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Weekly Preview: Primary Assists

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The All-Star Game is in the books and democracy works (kinda) as the Washington Capitals turn toward the second half of the season. Jason Rogers looks at both sides of the issues in his Weekly Preview.

Aaron Doster-USA TODAY Sports

Good afternoon, Washington, D.C., sympathetic secret balloters and compassionate caucusers! Two great experiments in democracy took place this week, with both the Iowa caucuses and the NHL All-Star Game reminding America that, yes, other places exist between the coasts, and no, the current ways of voting make no sense. Last week the Capitals went 0-0-1 for one point and currently sit first in the Metropolitan Division, the Eastern Conference, and the NHL.

The Caps have four contests on tap this week, hosting their closest conference rivals - the Florida Panthers -  and closest division rivals - the New York Islanders - before facing the New Jersey Devils and the Philadelphia Flyers. There's no point in winning if you don't have a little fun, though (don't tell Trotz), so let's jump right into recess in this week's preview.


The Iowa caucuses are in the books, and though CNN and the other major news networks are still trying to determine how many votes equal one delegate, and how many ears of corn equal one vote, one thing is certain: there is a list of all-star candidates from which to choose.

That isn't to say that the People's inclusion of your name on the ballot qualifies you to do the job, necessarily (see: Scott, John), but with every talking head in range of a microphone scampering to get a piece of the Washington pie, we thought: what if Washington's all-stars were candidates?

With that in mind, we take a look at the Washington Capitals' three all-star selections from this past weekend in Nashville, and how they line up with the podium packers invading your TV screen from now 'til November.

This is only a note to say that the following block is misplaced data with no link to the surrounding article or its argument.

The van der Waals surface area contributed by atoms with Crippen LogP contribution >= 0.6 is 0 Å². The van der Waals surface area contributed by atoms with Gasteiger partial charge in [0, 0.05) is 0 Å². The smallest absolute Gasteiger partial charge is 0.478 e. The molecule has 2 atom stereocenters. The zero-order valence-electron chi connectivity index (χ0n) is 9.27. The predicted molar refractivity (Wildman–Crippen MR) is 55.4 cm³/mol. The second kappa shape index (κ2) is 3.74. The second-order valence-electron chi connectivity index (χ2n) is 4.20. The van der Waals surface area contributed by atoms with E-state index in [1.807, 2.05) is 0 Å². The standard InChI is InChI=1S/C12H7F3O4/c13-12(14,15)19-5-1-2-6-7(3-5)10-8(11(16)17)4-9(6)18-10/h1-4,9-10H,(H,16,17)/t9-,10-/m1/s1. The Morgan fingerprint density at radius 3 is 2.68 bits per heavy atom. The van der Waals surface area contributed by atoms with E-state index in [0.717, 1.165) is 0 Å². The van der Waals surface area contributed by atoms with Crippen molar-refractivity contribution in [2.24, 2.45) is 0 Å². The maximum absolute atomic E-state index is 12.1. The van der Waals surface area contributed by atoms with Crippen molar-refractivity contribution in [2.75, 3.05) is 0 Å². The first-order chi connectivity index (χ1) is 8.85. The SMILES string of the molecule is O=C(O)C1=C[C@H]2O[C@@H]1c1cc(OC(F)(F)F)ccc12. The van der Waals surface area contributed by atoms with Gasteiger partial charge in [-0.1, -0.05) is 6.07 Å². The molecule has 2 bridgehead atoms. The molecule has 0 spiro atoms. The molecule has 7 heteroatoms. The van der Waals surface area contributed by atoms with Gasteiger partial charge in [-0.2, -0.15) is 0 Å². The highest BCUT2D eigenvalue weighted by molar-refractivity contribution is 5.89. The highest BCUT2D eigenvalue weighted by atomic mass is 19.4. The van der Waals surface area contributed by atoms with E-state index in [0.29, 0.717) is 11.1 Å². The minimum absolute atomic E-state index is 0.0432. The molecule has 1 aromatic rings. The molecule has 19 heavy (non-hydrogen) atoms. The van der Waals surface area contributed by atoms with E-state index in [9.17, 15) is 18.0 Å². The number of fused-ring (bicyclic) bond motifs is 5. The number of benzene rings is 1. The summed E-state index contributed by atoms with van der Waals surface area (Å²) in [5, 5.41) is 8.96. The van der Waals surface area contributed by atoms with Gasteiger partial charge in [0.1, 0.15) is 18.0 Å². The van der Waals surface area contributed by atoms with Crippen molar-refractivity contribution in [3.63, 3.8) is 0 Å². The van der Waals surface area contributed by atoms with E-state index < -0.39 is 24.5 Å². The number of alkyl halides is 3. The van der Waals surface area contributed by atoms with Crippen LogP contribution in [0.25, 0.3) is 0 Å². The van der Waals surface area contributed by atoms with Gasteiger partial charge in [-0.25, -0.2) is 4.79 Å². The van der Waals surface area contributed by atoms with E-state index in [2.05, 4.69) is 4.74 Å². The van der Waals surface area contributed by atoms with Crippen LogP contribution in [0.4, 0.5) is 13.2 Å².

Nicklas Backstrom

Backstrom is the establishment candidate, the Washington insider who, despite having his thumb on the pulse of the offensive power wielded in D.C. (and indeed, causing much of it), is somehow able to position himself as an outsider, a first-timer.

Sure, you may not think too much about him. After all, he shies away from flashy showiness and would be content to keep prying eyes elsewhere, allowing his competitors to draw the ire and attention of opponents. But make no mistake about it: there has been nothing that caused offense in Washington over the past decade that didn't have the fingerprints of one wavy-haired blonde on it. Also, we can't read his e-mails.

CANDIDATE: Hillary Clinton.

Braden Holtby

Braden Holtby unnerves you with his intensity. Sure, we suppose we can trust him so long as he is on our team, but with the laser-trained focus of a falcon with an infrared scope on its face, Holtby seems like the kind of guy that is one botched heist away from going full Hans Gruber.

His ability to block things is legendary, however, and he does a good job of obscuring his true emotions behind a mask of stoicism and padding. Many may want to punch him right in the face, but surely their hand will wither long before Holtby's unnerving resolve does. Also, he's Canadian.


Evgeny Kuznetsov

Evgeny Kuznetsov does not get America. He does not get America, but he loves it. He has dived into the great American experience with both-feet first, and though America is not quite sure what to make of the quirky interloper from a strange northern land, he has garnered enough attention to be running a respectable second to his more famous compatriot.

Sure, Kuznetsov is not above pandering, like he claims to be. He'll wear a cowboy hat in Nashville (albeit in tribute) and attend Wizards games in Washington, but he shows up to work every day, and you better believe he isn't being chauffeured around like the millionaires and the billionaires. Plus, he's a socialist, and remembers the USSR fondly.

CANDIDATE: Bernie Sanders.


The Washington Capitals have the most points in the league, by far. The Washington Capitals have played the fewest games in the league, by far. This is surprising and incongruent, like rounding a corner and finding two different sized triangles.

With six games in hand behind the league pace, the second half of the season is an important one for the Caps. How they handle it, and how they choose to go about attacking it, will tell us nearly everything we need to know about this team.

The following three statements are true and I'll fight you if you disagree: 1) The playoffs are all but a certainty. 2) Coach Barry Trotz has said he intends to play backup goalie Philipp Grubauer more over the remainder of the regular season. 3) This team has injuries which, if persistent and/or worsening, could potentially threaten a deep playoff run.